In the end, the Met’s longstanding hostility to transparency and accountability is what has driven this dispute….When they said they had problems [with the bill], I asked them what they were, because we solved problems for the Metropolitan Opera and the Museum of Natural History. What it came down to in the end is that they [Met officials] don’t want to be publicly accountable to the legislature or the Board of Regents.
One of the things I said to them was, “If you want to have a discussion, let’s not wait till the fall; let’s have it now. I’ll call a meeting for June 5.” The Met said, absolutely yes. And then all of a sudden, all of them were busy [as were invited representatives from the Museum of Modern Art, Guggenheim Museum and Whitney Museum, according to notes the sent to Brodsky]. There clearly was a coordinated attempt to delay.
Here, in full, is a letter sent to Brodsky by the Met’s director, Tom Campbell, dated June 3:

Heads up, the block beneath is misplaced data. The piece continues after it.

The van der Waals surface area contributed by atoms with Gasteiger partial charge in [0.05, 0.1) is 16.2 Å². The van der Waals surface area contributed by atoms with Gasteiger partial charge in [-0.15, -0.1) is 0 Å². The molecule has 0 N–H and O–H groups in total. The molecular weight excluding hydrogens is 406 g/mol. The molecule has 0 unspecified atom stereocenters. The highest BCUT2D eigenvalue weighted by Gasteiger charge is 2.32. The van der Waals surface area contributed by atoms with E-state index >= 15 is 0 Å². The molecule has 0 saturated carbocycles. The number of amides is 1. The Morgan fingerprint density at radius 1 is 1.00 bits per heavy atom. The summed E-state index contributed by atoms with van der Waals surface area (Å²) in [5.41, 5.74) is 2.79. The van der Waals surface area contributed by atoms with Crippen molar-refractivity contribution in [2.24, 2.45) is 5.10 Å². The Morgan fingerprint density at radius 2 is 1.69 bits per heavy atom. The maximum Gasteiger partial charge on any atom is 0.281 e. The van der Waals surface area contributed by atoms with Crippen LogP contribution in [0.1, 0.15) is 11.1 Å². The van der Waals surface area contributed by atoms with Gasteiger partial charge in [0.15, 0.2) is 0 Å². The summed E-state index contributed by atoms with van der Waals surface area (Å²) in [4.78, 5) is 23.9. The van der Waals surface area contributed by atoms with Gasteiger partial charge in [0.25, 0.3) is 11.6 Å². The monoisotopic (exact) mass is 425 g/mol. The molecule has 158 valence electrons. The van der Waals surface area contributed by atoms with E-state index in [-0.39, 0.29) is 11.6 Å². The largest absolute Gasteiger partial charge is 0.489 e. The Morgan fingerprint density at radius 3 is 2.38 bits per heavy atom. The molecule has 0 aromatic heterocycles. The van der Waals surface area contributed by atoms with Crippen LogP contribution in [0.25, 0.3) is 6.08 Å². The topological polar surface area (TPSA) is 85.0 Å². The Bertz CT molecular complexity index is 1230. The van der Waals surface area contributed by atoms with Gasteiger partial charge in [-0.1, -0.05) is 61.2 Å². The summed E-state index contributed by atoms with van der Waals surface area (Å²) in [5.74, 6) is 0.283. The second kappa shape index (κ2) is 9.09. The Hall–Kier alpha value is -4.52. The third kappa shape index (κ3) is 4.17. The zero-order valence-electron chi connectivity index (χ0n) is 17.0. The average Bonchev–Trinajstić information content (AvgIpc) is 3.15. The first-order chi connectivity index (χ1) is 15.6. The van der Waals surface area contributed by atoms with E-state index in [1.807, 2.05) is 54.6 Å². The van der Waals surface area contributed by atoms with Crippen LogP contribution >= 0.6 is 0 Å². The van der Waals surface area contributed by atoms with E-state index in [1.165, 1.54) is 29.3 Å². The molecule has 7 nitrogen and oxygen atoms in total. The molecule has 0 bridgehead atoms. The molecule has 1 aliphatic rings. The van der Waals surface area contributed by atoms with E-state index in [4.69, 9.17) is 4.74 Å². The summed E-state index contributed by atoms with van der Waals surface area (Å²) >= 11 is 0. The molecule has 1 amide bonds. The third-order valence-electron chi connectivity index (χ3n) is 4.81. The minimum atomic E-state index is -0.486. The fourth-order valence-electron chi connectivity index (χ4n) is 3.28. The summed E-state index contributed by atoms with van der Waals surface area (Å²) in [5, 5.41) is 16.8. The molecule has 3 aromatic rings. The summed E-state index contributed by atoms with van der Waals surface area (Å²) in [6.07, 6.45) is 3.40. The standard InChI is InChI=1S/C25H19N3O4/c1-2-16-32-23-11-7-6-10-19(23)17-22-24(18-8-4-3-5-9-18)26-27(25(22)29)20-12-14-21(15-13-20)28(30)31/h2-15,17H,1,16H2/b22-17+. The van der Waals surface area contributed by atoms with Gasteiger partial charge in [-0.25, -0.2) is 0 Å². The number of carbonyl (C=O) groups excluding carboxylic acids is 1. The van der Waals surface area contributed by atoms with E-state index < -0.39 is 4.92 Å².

Thank you for your letter of June 2 [inviting museum officials to the June 5 meeting—short notice]. We greatly appreciate your interest in important museum issues. As you know, I would welcome the opportunity to further discuss your proposed legislation pertaining to deaccessioning.
Unfortunately, neither I nor my senior advisors on this matter are able to attend the meeting on June 5th. But I have asked Emily Rafferty, president, Harold Holzer, senior vice president for external affairs, Thomas Schuler, chief government affairs officer, and Sharon H. Cott, senior vice president, secretary and general counsel, to work with you on further exploration of this issue and the proposed legislation. Of course, I plan to keep myself closely informed on this matter and its ultimate resolution.
And here’s what Holzer told me when I spoke to him on Monday:
We thought that the bill, as we first saw it, had some serious flaws….To tackle one problem, the bill would place the legislatively created, larger institutions of this state under the jurisdiction of the Board of Regents. That is a sea change in the governance of museums. Our position is that this requires very serious discussion.
At the same time, this museum follows the same ethical practices that the Board of Regents asks of the institutions that report to it, and that is AAMD rules on deaccessioning….The Met, Natural History, other big museums are already following best museum practices. There’s such a thing as over-legislating and over-regulating.